The adverse events of 2009 arguably only came to light because their incidence was approximately 10 times the background rate, and surveillance systems were heightened because of concerns over H1N1. We must always remember that influenza vaccines are biologics, and biologic manufacturing is messy, with risks of contamination far in excess of drug production. For biologics produced anew each year, these unfortunate events demonstrate that good past experience is not necessarily predictive of future vaccine safety.
Other researchers have reported that annual influenza vaccination hampers development of CD8 T-cell immunity in children.
At a societal level, successful public health campaigns are only possible (and ethical) with the cooperation and buy-in of the public they serve. But as current influenza vaccine campaigns are based on information asymmetries — in which the public’s understanding of potential vaccine benefit and potential harms is incompatible with the evidence — the public trust is risked by a continuation of the status quo.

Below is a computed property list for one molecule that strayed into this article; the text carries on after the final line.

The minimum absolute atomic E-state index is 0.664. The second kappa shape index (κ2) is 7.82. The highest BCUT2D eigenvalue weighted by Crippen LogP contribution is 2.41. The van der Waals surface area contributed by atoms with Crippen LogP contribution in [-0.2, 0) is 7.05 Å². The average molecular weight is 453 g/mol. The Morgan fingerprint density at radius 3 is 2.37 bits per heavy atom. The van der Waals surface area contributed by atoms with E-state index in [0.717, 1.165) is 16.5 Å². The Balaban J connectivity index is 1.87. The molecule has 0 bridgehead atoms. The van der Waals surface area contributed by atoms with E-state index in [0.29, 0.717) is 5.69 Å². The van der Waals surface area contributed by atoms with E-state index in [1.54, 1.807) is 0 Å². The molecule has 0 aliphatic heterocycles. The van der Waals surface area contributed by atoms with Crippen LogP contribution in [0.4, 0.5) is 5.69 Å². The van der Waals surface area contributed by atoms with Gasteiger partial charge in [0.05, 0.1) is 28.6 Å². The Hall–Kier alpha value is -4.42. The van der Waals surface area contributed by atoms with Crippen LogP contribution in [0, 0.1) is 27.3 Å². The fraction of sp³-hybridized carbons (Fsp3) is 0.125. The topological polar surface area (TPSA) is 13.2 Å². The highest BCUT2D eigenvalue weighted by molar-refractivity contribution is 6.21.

THE GOOD NEWS
Lost amidst the hum of annual influenza vaccine campaigns is the basic fact that influenza vaccines target a disease that is, for most people, self-limiting. While unpleasant, today, tragedies are rare. And for those who wish to be proactive, systematic reviews of nonpharmaceutical interventions largely based on studies of severe acute respiratory syndrome — have shown impressive evidence that measures like handwashing and wearing masks and gowns reduce the incidence of respiratory diseases. Large head-to-head trials comparing vaccines against measures such as handwashing are needed.
To summarize, the evidence that influenza represents a threat of public health proportions is questionable, the evidence that influenza vaccines reduce important patient-centered outcomes such as mortality is unreliable, the assumption that past influenza vaccine safety is predictive of future experience is unsound, and nonpharmaceutical interventions to manage influenza-like illness exist.
* Guillain-Barre Syndrome – A condition in which the immune system attacks the nerves. Results in pain, weakness, and loss of function.
I did not know there was such an array of harms, documented harms, associated with the flu shot. What harms have occurred, are occurring, that are not documented? Why don’t healthcare workers who recommend the vaccine discuss the full extent of risks? Do they know them? Who is in charge of making sure they know them? My trust in the CDC has been ratcheted down a few notches.